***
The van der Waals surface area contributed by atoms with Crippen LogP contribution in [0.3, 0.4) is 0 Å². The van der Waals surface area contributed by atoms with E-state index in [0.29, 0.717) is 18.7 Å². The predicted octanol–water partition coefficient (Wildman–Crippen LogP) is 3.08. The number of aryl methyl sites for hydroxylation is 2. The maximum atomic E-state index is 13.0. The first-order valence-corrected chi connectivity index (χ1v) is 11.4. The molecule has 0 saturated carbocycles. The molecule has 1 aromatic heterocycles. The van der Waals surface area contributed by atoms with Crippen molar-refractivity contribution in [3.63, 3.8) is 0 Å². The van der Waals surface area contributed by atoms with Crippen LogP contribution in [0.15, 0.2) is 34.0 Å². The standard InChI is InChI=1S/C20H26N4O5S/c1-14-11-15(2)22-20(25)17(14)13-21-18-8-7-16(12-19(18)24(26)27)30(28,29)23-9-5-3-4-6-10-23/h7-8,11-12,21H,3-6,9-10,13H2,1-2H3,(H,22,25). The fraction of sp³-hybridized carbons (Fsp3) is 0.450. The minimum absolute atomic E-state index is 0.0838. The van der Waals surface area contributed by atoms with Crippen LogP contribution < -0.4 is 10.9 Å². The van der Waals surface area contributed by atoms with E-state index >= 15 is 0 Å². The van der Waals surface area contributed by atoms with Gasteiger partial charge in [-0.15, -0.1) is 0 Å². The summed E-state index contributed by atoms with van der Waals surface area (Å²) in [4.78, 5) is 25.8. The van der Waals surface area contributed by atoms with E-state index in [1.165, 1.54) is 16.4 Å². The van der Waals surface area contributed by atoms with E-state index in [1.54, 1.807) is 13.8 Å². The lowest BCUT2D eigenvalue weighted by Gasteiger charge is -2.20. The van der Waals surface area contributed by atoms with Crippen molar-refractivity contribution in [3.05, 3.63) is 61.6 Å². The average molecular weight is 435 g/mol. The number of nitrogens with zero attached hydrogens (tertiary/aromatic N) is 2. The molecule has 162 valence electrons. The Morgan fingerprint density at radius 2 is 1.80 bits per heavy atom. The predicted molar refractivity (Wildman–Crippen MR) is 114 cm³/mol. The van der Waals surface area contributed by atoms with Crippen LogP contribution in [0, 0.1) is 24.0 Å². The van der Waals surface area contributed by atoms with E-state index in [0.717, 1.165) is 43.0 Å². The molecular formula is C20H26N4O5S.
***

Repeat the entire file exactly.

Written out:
The van der Waals surface area contributed by atoms with Crippen LogP contribution in [0.3, 0.4) is 0 Å². The van der Waals surface area contributed by atoms with E-state index in [0.29, 0.717) is 18.7 Å². The predicted octanol–water partition coefficient (Wildman–Crippen LogP) is 3.08. The number of aryl methyl sites for hydroxylation is 2. The maximum atomic E-state index is 13.0. The first-order valence-corrected chi connectivity index (χ1v) is 11.4. The molecule has 0 saturated carbocycles. The molecule has 1 aromatic heterocycles. The van der Waals surface area contributed by atoms with Crippen molar-refractivity contribution in [3.63, 3.8) is 0 Å². The van der Waals surface area contributed by atoms with Crippen LogP contribution in [0.15, 0.2) is 34.0 Å². The standard InChI is InChI=1S/C20H26N4O5S/c1-14-11-15(2)22-20(25)17(14)13-21-18-8-7-16(12-19(18)24(26)27)30(28,29)23-9-5-3-4-6-10-23/h7-8,11-12,21H,3-6,9-10,13H2,1-2H3,(H,22,25). The fraction of sp³-hybridized carbons (Fsp3) is 0.450. The minimum absolute atomic E-state index is 0.0838. The van der Waals surface area contributed by atoms with Crippen LogP contribution < -0.4 is 10.9 Å². The van der Waals surface area contributed by atoms with E-state index >= 15 is 0 Å². The van der Waals surface area contributed by atoms with Gasteiger partial charge in [-0.15, -0.1) is 0 Å². The summed E-state index contributed by atoms with van der Waals surface area (Å²) in [4.78, 5) is 25.8. The van der Waals surface area contributed by atoms with E-state index in [1.165, 1.54) is 16.4 Å². The van der Waals surface area contributed by atoms with E-state index in [1.54, 1.807) is 13.8 Å². The lowest BCUT2D eigenvalue weighted by Gasteiger charge is -2.20. The van der Waals surface area contributed by atoms with Crippen molar-refractivity contribution in [3.05, 3.63) is 61.6 Å². The average molecular weight is 435 g/mol. The number of nitrogens with zero attached hydrogens (tertiary/aromatic N) is 2. The molecule has 162 valence electrons. The Morgan fingerprint density at radius 2 is 1.80 bits per heavy atom. The predicted molar refractivity (Wildman–Crippen MR) is 114 cm³/mol. The van der Waals surface area contributed by atoms with Crippen LogP contribution in [0, 0.1) is 24.0 Å². The van der Waals surface area contributed by atoms with E-state index in [0.717, 1.165) is 43.0 Å². The molecular formula is C20H26N4O5S.